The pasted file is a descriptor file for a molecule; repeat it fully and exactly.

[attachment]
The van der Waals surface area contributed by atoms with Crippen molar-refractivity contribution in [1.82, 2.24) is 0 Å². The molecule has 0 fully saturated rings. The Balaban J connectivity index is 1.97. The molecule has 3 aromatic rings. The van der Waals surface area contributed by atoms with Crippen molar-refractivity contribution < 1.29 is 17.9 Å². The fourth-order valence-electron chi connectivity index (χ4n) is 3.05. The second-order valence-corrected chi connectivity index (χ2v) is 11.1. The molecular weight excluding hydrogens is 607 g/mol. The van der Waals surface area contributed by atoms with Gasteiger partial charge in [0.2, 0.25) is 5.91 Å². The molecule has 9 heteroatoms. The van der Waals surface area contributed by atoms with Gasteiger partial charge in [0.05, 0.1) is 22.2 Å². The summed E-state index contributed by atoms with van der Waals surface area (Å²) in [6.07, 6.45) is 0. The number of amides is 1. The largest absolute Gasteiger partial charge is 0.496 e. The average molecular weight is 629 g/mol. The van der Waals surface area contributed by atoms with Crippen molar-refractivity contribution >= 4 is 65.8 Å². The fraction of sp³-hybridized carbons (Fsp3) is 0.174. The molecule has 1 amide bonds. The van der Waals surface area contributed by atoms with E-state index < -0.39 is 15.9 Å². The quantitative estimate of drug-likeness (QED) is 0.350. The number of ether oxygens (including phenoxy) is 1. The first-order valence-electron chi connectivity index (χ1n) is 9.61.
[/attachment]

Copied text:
The van der Waals surface area contributed by atoms with Crippen molar-refractivity contribution in [1.82, 2.24) is 0 Å². The molecule has 0 fully saturated rings. The Balaban J connectivity index is 1.97. The molecule has 3 aromatic rings. The van der Waals surface area contributed by atoms with Crippen molar-refractivity contribution < 1.29 is 17.9 Å². The fourth-order valence-electron chi connectivity index (χ4n) is 3.05. The second-order valence-corrected chi connectivity index (χ2v) is 11.1. The molecular weight excluding hydrogens is 607 g/mol. The van der Waals surface area contributed by atoms with Gasteiger partial charge in [0.2, 0.25) is 5.91 Å². The molecule has 9 heteroatoms. The van der Waals surface area contributed by atoms with Gasteiger partial charge in [0.05, 0.1) is 22.2 Å². The summed E-state index contributed by atoms with van der Waals surface area (Å²) in [6.07, 6.45) is 0. The number of amides is 1. The largest absolute Gasteiger partial charge is 0.496 e. The average molecular weight is 629 g/mol. The van der Waals surface area contributed by atoms with Crippen molar-refractivity contribution >= 4 is 65.8 Å². The fraction of sp³-hybridized carbons (Fsp3) is 0.174. The molecule has 1 amide bonds. The van der Waals surface area contributed by atoms with E-state index < -0.39 is 15.9 Å². The quantitative estimate of drug-likeness (QED) is 0.350. The number of ether oxygens (including phenoxy) is 1. The first-order valence-electron chi connectivity index (χ1n) is 9.61.